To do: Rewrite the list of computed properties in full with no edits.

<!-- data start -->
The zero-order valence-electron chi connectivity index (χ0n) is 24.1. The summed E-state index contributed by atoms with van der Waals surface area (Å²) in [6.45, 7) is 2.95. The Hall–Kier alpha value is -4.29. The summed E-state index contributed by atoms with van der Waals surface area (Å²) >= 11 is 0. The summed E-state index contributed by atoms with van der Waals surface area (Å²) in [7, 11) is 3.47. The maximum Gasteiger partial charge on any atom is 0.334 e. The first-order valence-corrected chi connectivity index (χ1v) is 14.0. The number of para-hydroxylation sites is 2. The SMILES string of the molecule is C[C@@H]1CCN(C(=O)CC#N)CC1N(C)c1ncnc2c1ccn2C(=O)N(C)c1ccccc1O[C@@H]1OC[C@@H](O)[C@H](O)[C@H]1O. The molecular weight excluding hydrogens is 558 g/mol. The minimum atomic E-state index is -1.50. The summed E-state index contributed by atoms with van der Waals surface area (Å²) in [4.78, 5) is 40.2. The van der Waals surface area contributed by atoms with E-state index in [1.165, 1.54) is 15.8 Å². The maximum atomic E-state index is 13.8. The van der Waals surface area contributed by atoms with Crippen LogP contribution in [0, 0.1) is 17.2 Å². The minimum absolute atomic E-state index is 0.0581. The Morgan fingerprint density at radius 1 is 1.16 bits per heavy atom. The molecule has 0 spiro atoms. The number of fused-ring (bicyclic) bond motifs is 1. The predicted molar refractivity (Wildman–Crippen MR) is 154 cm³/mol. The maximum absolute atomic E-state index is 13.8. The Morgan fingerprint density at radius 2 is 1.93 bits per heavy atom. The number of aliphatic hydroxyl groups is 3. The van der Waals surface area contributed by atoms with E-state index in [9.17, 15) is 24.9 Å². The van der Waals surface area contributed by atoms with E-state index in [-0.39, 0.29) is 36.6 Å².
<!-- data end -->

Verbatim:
The zero-order valence-electron chi connectivity index (χ0n) is 24.1. The summed E-state index contributed by atoms with van der Waals surface area (Å²) in [6.45, 7) is 2.95. The Hall–Kier alpha value is -4.29. The summed E-state index contributed by atoms with van der Waals surface area (Å²) >= 11 is 0. The summed E-state index contributed by atoms with van der Waals surface area (Å²) in [7, 11) is 3.47. The maximum Gasteiger partial charge on any atom is 0.334 e. The first-order valence-corrected chi connectivity index (χ1v) is 14.0. The number of para-hydroxylation sites is 2. The SMILES string of the molecule is C[C@@H]1CCN(C(=O)CC#N)CC1N(C)c1ncnc2c1ccn2C(=O)N(C)c1ccccc1O[C@@H]1OC[C@@H](O)[C@H](O)[C@H]1O. The molecular weight excluding hydrogens is 558 g/mol. The minimum atomic E-state index is -1.50. The summed E-state index contributed by atoms with van der Waals surface area (Å²) in [4.78, 5) is 40.2. The van der Waals surface area contributed by atoms with E-state index in [1.165, 1.54) is 15.8 Å². The maximum atomic E-state index is 13.8. The van der Waals surface area contributed by atoms with Crippen LogP contribution in [0, 0.1) is 17.2 Å². The minimum absolute atomic E-state index is 0.0581. The Morgan fingerprint density at radius 1 is 1.16 bits per heavy atom. The molecule has 0 spiro atoms. The number of fused-ring (bicyclic) bond motifs is 1. The predicted molar refractivity (Wildman–Crippen MR) is 154 cm³/mol. The maximum absolute atomic E-state index is 13.8. The Morgan fingerprint density at radius 2 is 1.93 bits per heavy atom. The number of aliphatic hydroxyl groups is 3. The van der Waals surface area contributed by atoms with E-state index in [9.17, 15) is 24.9 Å². The van der Waals surface area contributed by atoms with E-state index in [-0.39, 0.29) is 36.6 Å².